In the interest of lucidity, the lighting cannot be left as an obstacle to be overcome as it is pretty much the only reason I enjoy photographing live music. The sense of drama and atmosphere it creates is second-to-none when in conjunction with the smoke and movement. It is a key element to the addictiveness of shooting musicians mid-concert and one of the primary reasons that live music is a unique scenario to photograph.
I am by no means a veteran live music photographer, but in my experience even if you're shooting with a zoom, using any other camera mode than "manual" is going to drastically hinder your results. DSLRs are fantastically stupid beasts and no metering and assisted settings could handle the rapidly changing state of play. For that reason, I strive to find out early what shutter speed and ISO combination would capture the most atmosphere while remaining crisp. You have to accept that there will be a lot of throwaway images; sometimes the lights will all go out and plunge you in to darkness, other times you get a military grade searchlight beamed directly in your squinting face, washing your image out. However, if you aim for the middle, a good deal of images will be in that "ideal" sector, and some will sit close enough either side of it that you can rescue the under or over-exposed shots. That said, you still need to react to change. I kept my finger on the dial and would often change the shutter speed without looking at the screen, based purely on the brightness of the scene if it persisted longer than a second or too. Live music photography is no place for chimping unless you absolutely have to.
So, what did I learn from using only a prime? First and foremost, I could be a lot less British and polite about moving past people to get a shot I wanted. It sounds inconsiderate, but it's somewhat expected as everyone is striving for that shared goal. A polite dialogue on potentially relocating to someone else's "patch" is not possible, thanks to both time constraints and the anti-social volume that comes with being several inches from a speaker several inches taller than you. Secondly, you'll see the musicians differently, and this is a double-edged sword. On the one hand, you will see shots that fit the focal length perfectly and in many way, you will hunt for those. On the other hand, you will miss some shots a 70-200mm (etc.) could have captured. Rather, you could have perhaps improved on a shot with a wider or tighter crop, or better isolated the subject from the background.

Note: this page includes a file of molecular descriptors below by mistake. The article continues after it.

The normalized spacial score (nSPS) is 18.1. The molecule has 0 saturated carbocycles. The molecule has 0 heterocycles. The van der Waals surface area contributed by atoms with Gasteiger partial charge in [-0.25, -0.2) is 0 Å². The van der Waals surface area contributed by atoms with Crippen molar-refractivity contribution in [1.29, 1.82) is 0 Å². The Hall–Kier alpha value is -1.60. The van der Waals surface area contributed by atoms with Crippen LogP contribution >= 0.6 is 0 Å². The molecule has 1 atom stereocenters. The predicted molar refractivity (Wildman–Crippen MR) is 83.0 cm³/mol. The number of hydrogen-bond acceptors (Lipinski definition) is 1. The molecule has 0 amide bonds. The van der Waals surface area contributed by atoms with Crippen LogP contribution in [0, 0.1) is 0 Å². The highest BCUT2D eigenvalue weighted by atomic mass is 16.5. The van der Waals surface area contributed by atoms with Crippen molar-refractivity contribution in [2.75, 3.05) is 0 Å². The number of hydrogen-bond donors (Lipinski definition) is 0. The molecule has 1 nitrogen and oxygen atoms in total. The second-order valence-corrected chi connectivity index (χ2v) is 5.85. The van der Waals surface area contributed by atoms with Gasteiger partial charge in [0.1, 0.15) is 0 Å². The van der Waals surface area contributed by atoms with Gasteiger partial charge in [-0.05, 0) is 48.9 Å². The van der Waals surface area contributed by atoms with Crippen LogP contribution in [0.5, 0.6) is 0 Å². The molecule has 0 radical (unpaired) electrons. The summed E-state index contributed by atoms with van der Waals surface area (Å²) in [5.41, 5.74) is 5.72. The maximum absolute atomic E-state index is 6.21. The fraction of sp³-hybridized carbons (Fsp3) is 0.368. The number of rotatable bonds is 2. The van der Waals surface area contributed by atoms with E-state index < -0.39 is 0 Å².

My third lesson is one I already knew going in, but it gives you a lot more leeway than you might expect, namely the difference in widest aperture between my 70-200mm zoom and my 135mm prime. The jump from f/2.8 to f/2.0 is visually hard to decipher. That is, if I took a shot at 135mm and f/2.8 on my 70-200mm zoom and then again at 135mm and f/2.0 on my 135mm prime, very few would be able to point out which is which. I'm pretty sure I could do it, but I doubt I'd be able to do it with 100% accuracy. However, the worth of that 0.8 reduction in aperture value is that it is a full stop; that is twice the amount of light being let in. That difference can not only allow you to shoot using a stable shutter speed when the lights dim, but also raise your shutter speed when they're brighter ensuring that the subject is sharp despite constant movement. The difference in depth of focus is negligible in most cases at this range, and if anything, it's a plus as backgrounds at live music are often distracting and messy.
What tips would you give to readers just starting out shooting live music? Leave them in the comments below.